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July 31, 2022

The Sickle Weasel: Kamaitachi (Ep. 105)

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The Sickle Weasel – Kamaitachi / 鎌鼬

This is Thersa Matsuura and you’re listening to Uncanny Japan. 

The Kamaitachi/Sickle Weasel

What do you know about the yōkai, the sickle weasel or kamaitachi? Imagine an adorable little weasel sporting obnoxiously long blades on its paws. It appears out of nowhere so suddenly you don’t even realize its attacked you, until later when you notice you’ve got a deep cut that strangely isn’t bleeding and doesn’t hurt. 

Today, let’s talk about this furry little madman and a few other related creatures, as well as a straight up, non ironic conversation I had with my friend about the kamaitachi. 


Hey hey, how is everyone holding up? I hope you’re all fine and well and finding something weird and wonderful to hang onto or escape to in this whacked out age we’re living in.  

Before we get into the weird and wonderful sickle weasel, let me give you a bonus weird and wonderful bit of news. 

Update on Ashiarai Yashiki!

Remember the Ashiarai Yashiki? The legend of an enormous, dirty, hairy leg busting its way into some poor person’s home and demanding to be washed? If the order isn’t met, it just goes stomping about the place, ruining everything. But if it is washed, then the offending limb just disappears back through the hole in the ceiling as if it hadn’t even been there. 

And remember our buddy John who I talked about on Episode 102, who said he had heard a curiously similar story from his father but, hey, they live in the States, not Japan. The southern States to be exact. He was wondering if I or anyone had ever heard of a similar story and I made a little plea to listeners at the time.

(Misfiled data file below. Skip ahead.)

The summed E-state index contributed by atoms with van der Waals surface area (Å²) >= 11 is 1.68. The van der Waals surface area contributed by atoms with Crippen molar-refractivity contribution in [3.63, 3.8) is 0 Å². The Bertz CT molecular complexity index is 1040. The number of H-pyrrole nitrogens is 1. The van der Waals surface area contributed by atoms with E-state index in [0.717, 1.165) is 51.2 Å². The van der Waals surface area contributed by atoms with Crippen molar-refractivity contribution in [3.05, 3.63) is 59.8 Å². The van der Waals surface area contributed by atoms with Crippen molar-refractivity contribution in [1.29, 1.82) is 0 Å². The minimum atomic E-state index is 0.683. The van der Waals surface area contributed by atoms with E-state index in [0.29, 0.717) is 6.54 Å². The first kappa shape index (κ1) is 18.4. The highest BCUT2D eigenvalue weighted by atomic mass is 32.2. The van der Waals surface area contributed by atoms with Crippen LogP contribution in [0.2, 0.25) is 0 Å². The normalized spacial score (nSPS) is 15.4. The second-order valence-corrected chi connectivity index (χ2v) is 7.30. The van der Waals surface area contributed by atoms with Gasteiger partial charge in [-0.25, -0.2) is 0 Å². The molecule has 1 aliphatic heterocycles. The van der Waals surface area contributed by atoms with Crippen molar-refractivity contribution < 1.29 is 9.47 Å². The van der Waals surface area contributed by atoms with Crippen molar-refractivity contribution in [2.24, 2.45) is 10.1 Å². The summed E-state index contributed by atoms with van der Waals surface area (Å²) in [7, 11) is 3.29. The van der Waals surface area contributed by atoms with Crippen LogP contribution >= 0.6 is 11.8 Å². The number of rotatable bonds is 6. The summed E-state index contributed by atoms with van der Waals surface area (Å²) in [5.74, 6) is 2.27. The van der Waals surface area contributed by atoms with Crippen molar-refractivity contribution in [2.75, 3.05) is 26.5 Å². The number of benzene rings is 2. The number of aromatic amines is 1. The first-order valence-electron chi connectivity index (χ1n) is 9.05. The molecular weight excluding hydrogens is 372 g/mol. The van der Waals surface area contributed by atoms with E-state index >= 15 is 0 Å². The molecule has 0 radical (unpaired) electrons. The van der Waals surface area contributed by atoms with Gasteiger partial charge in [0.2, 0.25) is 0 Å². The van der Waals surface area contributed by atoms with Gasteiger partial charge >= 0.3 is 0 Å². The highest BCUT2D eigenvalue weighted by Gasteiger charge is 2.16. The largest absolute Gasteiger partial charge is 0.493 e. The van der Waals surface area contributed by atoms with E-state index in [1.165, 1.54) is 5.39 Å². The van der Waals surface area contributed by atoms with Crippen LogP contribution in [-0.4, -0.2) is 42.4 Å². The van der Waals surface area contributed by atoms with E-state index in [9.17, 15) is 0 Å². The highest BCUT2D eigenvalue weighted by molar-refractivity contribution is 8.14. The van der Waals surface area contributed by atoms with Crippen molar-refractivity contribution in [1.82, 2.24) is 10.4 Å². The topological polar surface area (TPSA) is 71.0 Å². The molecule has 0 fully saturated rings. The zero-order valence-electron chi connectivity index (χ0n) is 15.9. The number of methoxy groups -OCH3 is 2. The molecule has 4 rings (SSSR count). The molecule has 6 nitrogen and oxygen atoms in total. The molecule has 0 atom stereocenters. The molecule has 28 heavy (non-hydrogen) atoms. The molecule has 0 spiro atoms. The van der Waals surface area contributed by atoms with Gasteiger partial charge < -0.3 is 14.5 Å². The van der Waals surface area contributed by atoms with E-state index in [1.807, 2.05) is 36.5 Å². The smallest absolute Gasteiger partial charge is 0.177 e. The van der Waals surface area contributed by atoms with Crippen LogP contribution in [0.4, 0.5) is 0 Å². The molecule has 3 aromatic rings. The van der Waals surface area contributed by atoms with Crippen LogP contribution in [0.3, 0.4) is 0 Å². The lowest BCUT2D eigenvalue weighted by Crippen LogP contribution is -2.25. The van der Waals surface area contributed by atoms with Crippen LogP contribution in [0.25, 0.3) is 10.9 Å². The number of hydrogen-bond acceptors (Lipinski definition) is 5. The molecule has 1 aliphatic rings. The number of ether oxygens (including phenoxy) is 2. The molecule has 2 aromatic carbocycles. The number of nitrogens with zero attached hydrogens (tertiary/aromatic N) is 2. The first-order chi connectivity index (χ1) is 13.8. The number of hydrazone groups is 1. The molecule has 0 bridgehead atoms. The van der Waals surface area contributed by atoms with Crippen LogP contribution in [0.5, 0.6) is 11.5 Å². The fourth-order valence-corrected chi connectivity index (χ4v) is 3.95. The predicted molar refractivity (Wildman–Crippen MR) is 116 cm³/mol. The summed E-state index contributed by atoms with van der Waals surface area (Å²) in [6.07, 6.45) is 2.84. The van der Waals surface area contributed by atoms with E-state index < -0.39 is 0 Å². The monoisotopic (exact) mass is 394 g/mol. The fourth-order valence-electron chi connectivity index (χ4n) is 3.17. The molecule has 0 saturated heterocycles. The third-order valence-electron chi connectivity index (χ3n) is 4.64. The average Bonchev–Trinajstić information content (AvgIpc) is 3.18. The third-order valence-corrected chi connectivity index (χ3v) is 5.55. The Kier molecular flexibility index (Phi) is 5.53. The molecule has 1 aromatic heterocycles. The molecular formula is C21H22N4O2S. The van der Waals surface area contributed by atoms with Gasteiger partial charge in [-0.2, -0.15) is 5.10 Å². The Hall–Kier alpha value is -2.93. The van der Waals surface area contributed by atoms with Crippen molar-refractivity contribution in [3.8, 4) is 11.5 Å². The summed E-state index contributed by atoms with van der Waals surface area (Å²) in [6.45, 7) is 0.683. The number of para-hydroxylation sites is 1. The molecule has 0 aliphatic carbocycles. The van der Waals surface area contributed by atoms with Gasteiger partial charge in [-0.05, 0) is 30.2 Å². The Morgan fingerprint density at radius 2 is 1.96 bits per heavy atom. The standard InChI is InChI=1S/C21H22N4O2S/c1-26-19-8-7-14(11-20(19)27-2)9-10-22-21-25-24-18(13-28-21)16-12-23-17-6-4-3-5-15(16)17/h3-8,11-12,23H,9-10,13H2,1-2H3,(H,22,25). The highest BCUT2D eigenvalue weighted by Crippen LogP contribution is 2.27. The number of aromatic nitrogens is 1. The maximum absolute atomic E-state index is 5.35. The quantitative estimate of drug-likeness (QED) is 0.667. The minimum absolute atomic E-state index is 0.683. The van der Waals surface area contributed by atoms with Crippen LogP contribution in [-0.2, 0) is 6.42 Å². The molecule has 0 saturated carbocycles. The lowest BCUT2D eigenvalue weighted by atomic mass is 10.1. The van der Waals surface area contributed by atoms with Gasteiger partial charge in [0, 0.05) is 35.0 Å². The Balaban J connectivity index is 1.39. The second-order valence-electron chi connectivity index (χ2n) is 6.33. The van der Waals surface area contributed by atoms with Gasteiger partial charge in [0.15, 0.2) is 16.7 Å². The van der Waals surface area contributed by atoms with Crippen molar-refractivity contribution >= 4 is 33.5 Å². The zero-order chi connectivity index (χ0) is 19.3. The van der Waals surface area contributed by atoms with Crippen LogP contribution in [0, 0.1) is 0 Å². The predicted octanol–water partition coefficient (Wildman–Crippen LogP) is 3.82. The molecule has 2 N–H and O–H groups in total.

Well, guess what! I got some information. Shiny new and very cool Patron, Caitlin, messaged me and said that her grandmother used to tell her a story when she was little that rang some bells. Caitlin’s grandmother is from Gorgas, Alabama, so we are in the right area. The tale went something like this. A little girl digging around in the garden comes across a giant potato. Her and her grandmother carry it to the house to cook, but as they start cooking it, a giant foot comes bursting through the roof demanding to know where its big toe is. It’s a little different, but definitely close. 

Thank you, Caitlin for sharing your story and memory and thank you John for asking. 

After monkey pox, does anyone have giant feet stomping through homes across the globe on their bingo card? If not, pencil it in. 

Okay, let’s get to today’s show.

What is the Kamaitachi Attack?

Have you ever cut yourself and have no memory of where or how it happened? I’m not just talking about any cut, not a scrape or light cut, but a fairly deep one that doesn’t bleed or bleeds just a little and there’s no pain. Well then, congratulations, you were just attacked by a kamaitachi / 鎌鼬 or sickle weasel. 

Kamaitachi Sickle Weasel ai art

What Does it Mean?

The characters are straight forward, kama / 鎌 means sickle and itachi / 鼬 is a weasel. The old images you can find from let’s say Toriyama Sekien as well as other artists usually depict it as being just as adorable as you’re imagining now. A long furry weasel, a blade in each paw, riding on a dust devil. 

Speaking of Toriyama Sekien. He’s the first one to portray this yokai as a bladed weasel and it sounds like the characters he used and his drawing are a pun on the characters: kamae tachi / 構え太刀 which is translated as “sword stance”, but needs some explanation. Kamae / 構え means “getting ready for a fight”, like getting into your fighting stance. My son took karate for many years and before sparring the teacher would yell Kamae! So that gives you and example of its meaning. 

Tachi / 太刀 on the other hand, is a sword, different than a katana. It was actually invented first, has a more pronounced curvature, and was worn with the blade facing down, where a katana faces up. So anyway, there are some who thought that mysterious wound looked like one you’d get from someone slicing at you with a tachi, so it was called kamae tachi.  And then silly and brilliant Toriyama Sekien comes a long and turns it into kamaitachi. Sickle Weasel. At least that’s one explanation and my favorite.